The primary difference is that in the loan scenario you must calculate that at the end of the loan the borrower owns the equipment (assuming that the loan is being compared to an operating lease) and that the equipment will have some value that can be realized. Your accountant or tax attorney can help you conduct this analysis and give you guidance on the appropriate discount rate. In addition, many lenders will conduct the analysis for you, comparing their product to other lender products.
In addition, just because leasing typically involves a smaller down payment does not mean that you will not have to come up with some material amount of cash to close the transaction. As mentioned previously, most leases typically require some sort of down payment (first and last months’ payments are not uncommon) and may require a security deposit. In addition, the lease may also require some other amount down.
Finally, in most leases, the lessee will be responsible for paying any applicable taxes. In some cases, lessors will consider rolling taxes and other closing costs into the lease payments. The obvious effect of this will be to raise the lease payment amount.
Equipment loans: floating or fixed rates?
As mentioned previously, most lenders will generally consider term loans for the purchase of capital equipment, offering payment terms of up to five years (and a potentially longer amortization period). Let’s suppose a grower has a five-year term loan and a 10-year amortization for the purchase of automation equipment. The loan rate will be fixed for five years, but the payments will be calculated as if the loan was being paid over 10 years. At the end of the five year period, the borrower must refinance the outstanding balance or pay it off.
This type of structure is often referred to as a "bullet loan," – what constitutes the bullet loan is the principal balance at the end of the initial term. Assuming that the grower has made timely payments and that the grower’s financial condition has not deteriorated, most lenders will be willing to refinance at the end of the initial term. Effectively, this sort of structure (in which the loan term is shorter than the amortization period) allows the lender to reset the interest rate at the end of the initial period.
Most lenders making equipment loans also will typically consider floating rate structures, or variations thereof, such as fixing the rate annually on a base rate (the prime, for example) plus or minus some spread. (The "spread" will depend on the strength of the borrower and on competitive pressures).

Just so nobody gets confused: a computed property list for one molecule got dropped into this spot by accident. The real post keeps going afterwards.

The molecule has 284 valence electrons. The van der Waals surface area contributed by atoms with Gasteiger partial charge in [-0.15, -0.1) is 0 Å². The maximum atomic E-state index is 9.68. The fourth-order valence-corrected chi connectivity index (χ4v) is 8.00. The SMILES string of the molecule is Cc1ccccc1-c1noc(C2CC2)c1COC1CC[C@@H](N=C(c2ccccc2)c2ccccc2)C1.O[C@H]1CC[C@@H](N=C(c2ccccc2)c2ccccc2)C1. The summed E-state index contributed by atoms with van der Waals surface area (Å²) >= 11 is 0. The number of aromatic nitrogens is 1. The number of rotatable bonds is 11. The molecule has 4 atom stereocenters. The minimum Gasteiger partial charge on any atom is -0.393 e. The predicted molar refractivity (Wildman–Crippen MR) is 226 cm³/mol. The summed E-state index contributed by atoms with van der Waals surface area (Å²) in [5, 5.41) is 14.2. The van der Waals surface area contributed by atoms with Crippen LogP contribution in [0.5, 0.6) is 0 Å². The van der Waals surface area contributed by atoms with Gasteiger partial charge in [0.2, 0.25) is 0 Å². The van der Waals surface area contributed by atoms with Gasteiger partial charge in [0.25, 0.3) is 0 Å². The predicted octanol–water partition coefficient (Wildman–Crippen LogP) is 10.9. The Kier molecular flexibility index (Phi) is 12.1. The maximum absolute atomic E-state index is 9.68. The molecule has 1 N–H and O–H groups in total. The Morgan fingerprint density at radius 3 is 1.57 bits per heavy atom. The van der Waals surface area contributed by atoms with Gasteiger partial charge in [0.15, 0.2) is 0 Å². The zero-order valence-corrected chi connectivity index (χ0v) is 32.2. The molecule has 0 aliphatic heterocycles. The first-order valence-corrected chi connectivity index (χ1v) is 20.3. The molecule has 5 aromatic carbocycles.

Floating rate structures are often attractive to lenders because they effectively shift the interest rate risk to the borrower. Consequently, the borrower should recognize this and be willing to accept the consequences. Typically, the rate on a floating rate structure will be lower than that of a comparable fixed rate structure. The rate difference is designed to partially compensate for and encourage the borrower to accept the interest rate risk.
A Word On Fixed Rates
What happens when you arrange a five-year fixed rate loan with a financing source for the purchase of a piece of equipment only to see interest rates drop significantly one year later? Your best course of action is to go back to the lender and renegotiate. Not surprisingly, the lender will not be thrilled by the prospect of lowering the rate but he or she may capitulate, particularly if you have been a good customer. The lending business is like most businesses: the cost of replacing a good customer can be significantly greater than the cost of lowering that customer’s rate.
Notwithstanding the potential of renegotiating a loan package, the reality of fluctuating economic indicators and changes in the market behooves you to work out the best possible initial loan package with a lender. Be attentive to closing costs, prepayment penalties and lender "fees."
A prepayment penalty is a clause that simply states that you will pay an additional fee if you pay the loan off faster than the agreed-upon schedule. Prepayment penalties make it much more expensive to renegotiate rates.
Closing costs and lender fees effectively create the same problem. Closing costs are those costs the lender incurs when "closing" the transaction. These may include lien searches, registration fees, title cost (in the case of land purchases) and legal fees. These are costs that the borrower typically pays, so you should be sure that the lender is passing these on to you at his or her cost and is not marking them up.
In the next and final article in this three-part series I will address the issues a borrower faces when financing working capital needs such as inventory or receivable expansion. I also will offer suggestions on when and how to best negotiate working capital financing with a lender.